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language comparisons (was Re: call/cc)

Paul Graham writes:
> I think these numbers are a little misleading because
> mandatory whitespace, though an expressive element 
> (i.e. the meaning of the program changes if you take 
> it out) is not counted as a token. What would the numbers
> be if you counted mandatory whitespace?  

I wrote the original under the hypothesis that, to a first
approximation, mandatory whitespace doesn't make a program take longer
to read (partly because it's usually in places where programmers put
optional whitespace when it's not mandatory), but non-whitespace
syntactic tokens do.

Here are the same programs with no unnecessary whitespace; the
ordering is unchanged, except that Lisp is considered relatively more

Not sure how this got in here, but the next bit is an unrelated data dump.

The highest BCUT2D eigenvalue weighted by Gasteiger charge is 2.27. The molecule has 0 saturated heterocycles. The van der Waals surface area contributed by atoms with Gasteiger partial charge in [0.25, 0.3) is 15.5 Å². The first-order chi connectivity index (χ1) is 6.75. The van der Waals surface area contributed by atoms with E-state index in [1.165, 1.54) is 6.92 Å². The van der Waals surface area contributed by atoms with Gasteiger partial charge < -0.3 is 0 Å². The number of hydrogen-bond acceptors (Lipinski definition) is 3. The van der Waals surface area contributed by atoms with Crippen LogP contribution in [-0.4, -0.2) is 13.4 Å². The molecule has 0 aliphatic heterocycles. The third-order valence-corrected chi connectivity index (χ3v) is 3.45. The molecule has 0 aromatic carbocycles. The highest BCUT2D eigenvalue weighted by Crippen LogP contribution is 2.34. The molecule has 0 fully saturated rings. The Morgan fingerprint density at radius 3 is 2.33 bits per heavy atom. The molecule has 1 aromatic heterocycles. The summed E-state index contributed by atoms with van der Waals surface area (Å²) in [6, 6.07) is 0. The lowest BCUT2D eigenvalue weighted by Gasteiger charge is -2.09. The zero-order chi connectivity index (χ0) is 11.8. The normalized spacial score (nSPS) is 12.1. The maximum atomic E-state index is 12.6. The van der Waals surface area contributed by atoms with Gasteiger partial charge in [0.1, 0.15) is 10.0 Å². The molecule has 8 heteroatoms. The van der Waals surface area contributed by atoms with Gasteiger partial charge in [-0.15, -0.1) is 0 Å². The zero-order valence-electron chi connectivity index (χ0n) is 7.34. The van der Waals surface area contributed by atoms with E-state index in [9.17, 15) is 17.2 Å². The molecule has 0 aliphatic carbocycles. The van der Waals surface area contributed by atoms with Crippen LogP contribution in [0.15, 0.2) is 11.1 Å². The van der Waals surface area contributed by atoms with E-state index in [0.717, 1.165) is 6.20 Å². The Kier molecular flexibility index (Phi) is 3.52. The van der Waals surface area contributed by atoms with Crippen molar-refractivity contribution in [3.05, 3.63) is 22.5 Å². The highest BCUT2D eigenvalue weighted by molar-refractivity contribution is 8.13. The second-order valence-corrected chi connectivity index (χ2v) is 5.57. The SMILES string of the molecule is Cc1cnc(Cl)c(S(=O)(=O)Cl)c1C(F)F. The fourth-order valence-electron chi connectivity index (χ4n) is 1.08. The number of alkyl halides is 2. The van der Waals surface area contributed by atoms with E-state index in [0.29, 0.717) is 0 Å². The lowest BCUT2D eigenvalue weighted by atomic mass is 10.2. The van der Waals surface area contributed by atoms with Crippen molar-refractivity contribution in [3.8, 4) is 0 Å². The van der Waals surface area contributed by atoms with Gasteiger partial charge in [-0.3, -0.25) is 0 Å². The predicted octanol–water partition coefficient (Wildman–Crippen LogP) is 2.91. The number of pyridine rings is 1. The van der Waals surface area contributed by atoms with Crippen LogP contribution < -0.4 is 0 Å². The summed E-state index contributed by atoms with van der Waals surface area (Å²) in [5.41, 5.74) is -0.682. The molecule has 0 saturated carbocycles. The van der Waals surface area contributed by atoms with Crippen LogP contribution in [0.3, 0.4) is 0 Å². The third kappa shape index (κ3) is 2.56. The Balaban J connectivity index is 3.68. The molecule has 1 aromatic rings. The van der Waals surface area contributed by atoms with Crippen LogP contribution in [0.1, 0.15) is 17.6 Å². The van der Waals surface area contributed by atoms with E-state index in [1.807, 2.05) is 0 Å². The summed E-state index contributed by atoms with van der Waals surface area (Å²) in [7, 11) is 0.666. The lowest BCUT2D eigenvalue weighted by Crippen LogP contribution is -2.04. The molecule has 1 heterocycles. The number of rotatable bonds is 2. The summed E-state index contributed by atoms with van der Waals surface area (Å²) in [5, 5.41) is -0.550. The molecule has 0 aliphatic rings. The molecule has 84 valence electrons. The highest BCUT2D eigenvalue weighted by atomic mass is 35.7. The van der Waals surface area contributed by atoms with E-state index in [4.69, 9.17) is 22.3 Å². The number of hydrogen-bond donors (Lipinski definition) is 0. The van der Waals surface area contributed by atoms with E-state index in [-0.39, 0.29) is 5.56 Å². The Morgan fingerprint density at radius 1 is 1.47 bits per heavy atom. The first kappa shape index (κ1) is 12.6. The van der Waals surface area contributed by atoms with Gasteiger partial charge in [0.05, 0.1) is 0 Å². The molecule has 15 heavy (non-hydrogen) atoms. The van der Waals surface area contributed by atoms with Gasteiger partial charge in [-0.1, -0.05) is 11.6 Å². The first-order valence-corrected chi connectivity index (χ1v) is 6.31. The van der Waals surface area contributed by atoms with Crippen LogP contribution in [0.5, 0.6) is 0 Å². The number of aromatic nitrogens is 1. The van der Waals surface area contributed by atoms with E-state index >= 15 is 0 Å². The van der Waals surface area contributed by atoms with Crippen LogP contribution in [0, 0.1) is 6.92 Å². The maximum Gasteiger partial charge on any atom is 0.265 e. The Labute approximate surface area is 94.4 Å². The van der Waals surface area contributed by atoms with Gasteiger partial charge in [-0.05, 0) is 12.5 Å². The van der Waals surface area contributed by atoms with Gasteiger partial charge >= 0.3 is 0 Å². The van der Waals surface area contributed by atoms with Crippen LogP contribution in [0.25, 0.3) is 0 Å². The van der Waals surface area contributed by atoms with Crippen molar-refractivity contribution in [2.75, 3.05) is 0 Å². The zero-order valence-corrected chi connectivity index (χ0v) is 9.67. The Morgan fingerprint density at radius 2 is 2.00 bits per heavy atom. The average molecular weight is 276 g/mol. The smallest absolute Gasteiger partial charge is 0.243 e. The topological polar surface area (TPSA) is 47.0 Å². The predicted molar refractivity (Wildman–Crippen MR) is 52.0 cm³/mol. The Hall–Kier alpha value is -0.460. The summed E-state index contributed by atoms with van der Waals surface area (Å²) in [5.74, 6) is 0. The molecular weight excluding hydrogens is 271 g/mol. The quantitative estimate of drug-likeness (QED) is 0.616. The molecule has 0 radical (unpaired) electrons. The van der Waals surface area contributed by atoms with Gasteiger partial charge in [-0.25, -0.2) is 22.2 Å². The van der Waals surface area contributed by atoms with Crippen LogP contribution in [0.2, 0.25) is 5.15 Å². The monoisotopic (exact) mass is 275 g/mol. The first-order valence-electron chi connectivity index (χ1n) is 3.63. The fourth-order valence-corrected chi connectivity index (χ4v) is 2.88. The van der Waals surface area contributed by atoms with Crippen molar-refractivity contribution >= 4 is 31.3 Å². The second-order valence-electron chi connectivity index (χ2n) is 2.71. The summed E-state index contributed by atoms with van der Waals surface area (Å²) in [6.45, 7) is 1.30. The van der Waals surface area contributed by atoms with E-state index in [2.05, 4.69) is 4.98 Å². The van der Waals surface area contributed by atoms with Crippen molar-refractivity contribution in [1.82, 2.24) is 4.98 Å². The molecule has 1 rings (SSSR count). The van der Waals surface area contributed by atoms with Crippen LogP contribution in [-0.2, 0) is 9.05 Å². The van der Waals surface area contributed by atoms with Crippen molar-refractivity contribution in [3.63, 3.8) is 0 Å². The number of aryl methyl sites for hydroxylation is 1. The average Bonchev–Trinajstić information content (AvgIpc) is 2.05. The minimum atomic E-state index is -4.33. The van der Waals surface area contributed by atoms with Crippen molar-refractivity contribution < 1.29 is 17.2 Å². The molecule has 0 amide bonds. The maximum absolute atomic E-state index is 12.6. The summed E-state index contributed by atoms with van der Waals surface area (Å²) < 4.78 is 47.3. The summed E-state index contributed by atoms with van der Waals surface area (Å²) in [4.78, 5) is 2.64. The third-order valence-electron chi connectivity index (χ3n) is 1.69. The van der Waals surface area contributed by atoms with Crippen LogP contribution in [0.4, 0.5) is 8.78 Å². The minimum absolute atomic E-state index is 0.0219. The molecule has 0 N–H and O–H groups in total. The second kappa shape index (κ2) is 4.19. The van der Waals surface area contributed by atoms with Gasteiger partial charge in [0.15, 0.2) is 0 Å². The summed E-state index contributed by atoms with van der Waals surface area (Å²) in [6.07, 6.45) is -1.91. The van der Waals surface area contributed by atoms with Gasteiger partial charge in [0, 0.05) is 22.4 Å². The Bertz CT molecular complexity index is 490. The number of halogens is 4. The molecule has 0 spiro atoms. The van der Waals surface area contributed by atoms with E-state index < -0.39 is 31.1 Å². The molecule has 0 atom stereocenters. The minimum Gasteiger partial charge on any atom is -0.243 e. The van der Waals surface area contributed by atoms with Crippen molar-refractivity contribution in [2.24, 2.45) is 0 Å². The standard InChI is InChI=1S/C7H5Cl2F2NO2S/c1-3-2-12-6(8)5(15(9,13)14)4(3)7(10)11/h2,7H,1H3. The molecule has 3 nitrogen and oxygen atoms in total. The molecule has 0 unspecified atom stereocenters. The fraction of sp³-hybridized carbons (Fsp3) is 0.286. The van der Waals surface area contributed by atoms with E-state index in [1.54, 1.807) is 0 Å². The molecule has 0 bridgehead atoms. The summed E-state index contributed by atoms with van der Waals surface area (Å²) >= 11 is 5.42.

verbose and the stricter FORTH program is considered far more verbose.
That's pretty much what you'd expect.

Curl: {{proc{x,y}{return x+y}}3,5}    20 elements (I think; thanks Chris; 
                                                     19 tokens)
Lisp: ((lambda(x y)(+ x y))3 5)       20 elements (thanks Paul)
Perl: sub{$_[0]+$_[1]}->(3,5)         18 elements
JavaScript: function(x,y){return x+y}(3,5)   18 elements
FORTH: marker foo 3 5 :noname + ; execute foo   17 elements
Smalltalk: [:x :y|x+y]valueWithArguments:#(3 5)
                                      17 elements
Python: (lambda x,y:x+y)(3,5)         16 elements (thanks Jeremy)
OCaml: (fun x y->x+y)3 5              14 tokens  (actually 11 tokens, not 10)
Haskell: (\x y->x+y)3 5               13 tokens  (also actually 11, not 10)
FORTH: 3 5 :noname + ; execute        11 elements
PostScript: 3 5{add}exec               7 elements
dc: 3 5[+]x                            7 elements